Review article - Peer-reviewed, 2021
The hunt for sustainable biocontrol of oomycete plant pathogens, a case study of Phytophthora infestansHashemi, Maryam; Tabet, Dania; Sandroni, Murilo; Benavent-Celma, Clara; Seematti, Jenifer; Andersen, Christian B.; Grenville-Briggs, Laura J.
AbstractLate blight caused by the oomycete Phytophthora infestans is considered to be one of the most severe diseases of potato and tomato worldwide. Whilst current synthetic fungicides are efficient at controlling this disease, they are an environmental and economic burden. In line with EU directives to reduce the use of synthetic pesticides and increase the use of sustainable alternative disease control strategies that can form part of integrated pest management systems, practical biological control solutions are urgently needed. Despite the fact that there has been a large body of scientific research into microorganisms with potential for the biological control of late blight disease, relatively few commercial biocontrol agents, licensed to control late blight, exist. Furthermore, the practical uptake of those in Europe is lower than might be expected, suggesting that such solutions are not yet feasible, or effective. Here we review the scientific literature, focusing on the most recent developments in the hunt for efficient and sustainable biological control of late blight disease. We discuss the progress in our mechanistic understanding of mycoparasiteeprey interactions, in the context of late blight and the challenges and limitations to the use of such knowledge in practical disease control within a European context. (C) 2021 The Authors. Published by Elsevier Ltd on behalf of British Mycological Society.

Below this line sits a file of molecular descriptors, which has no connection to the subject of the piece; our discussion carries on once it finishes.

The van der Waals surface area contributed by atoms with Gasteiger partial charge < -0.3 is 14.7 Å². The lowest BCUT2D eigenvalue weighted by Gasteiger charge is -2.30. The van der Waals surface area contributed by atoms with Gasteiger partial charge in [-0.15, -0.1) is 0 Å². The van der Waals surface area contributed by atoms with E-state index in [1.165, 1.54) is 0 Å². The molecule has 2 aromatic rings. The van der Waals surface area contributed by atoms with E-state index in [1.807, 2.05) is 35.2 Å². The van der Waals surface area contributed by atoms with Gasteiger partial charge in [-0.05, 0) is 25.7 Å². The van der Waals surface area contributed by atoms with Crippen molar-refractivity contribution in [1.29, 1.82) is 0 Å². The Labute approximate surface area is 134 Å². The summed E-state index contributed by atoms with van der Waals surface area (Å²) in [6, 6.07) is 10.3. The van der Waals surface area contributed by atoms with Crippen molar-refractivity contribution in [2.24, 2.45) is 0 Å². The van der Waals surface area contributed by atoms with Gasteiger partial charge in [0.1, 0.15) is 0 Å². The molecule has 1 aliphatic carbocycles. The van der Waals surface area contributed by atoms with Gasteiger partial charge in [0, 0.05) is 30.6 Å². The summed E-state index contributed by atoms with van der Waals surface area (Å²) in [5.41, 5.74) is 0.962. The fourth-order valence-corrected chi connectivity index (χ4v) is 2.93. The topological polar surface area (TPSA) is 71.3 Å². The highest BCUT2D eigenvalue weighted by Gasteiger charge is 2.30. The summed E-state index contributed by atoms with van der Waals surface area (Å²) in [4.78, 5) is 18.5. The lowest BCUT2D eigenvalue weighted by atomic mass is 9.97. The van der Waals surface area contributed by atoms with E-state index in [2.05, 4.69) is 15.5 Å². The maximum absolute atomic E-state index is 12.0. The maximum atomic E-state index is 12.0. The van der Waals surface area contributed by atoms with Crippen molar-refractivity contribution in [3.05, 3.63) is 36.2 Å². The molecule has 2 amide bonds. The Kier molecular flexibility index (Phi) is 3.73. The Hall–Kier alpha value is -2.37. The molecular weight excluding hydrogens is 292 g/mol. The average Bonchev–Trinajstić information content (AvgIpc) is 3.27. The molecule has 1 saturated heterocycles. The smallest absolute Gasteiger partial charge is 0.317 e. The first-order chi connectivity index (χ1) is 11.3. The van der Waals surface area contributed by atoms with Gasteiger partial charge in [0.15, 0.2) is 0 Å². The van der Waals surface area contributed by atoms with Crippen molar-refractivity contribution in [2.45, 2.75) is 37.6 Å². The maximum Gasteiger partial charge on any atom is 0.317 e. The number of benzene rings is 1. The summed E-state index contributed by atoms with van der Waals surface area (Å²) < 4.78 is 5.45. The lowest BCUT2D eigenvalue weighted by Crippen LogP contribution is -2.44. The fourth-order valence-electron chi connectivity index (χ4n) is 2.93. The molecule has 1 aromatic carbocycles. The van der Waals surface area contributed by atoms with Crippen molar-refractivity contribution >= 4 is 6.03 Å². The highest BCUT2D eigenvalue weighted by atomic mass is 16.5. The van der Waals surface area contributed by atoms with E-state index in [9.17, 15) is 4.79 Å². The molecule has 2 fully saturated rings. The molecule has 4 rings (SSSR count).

KeywordsBiological control; Evolutionary IPM; Integrated disease management; IPM; Late blight disease; Potato; Tomato
Published inFungal Biology Reviews
2021, volume: 40, pages: 53-69
University of Toulouse
University of Tuscia
University of Aberdeen
UKÄ Subject classification
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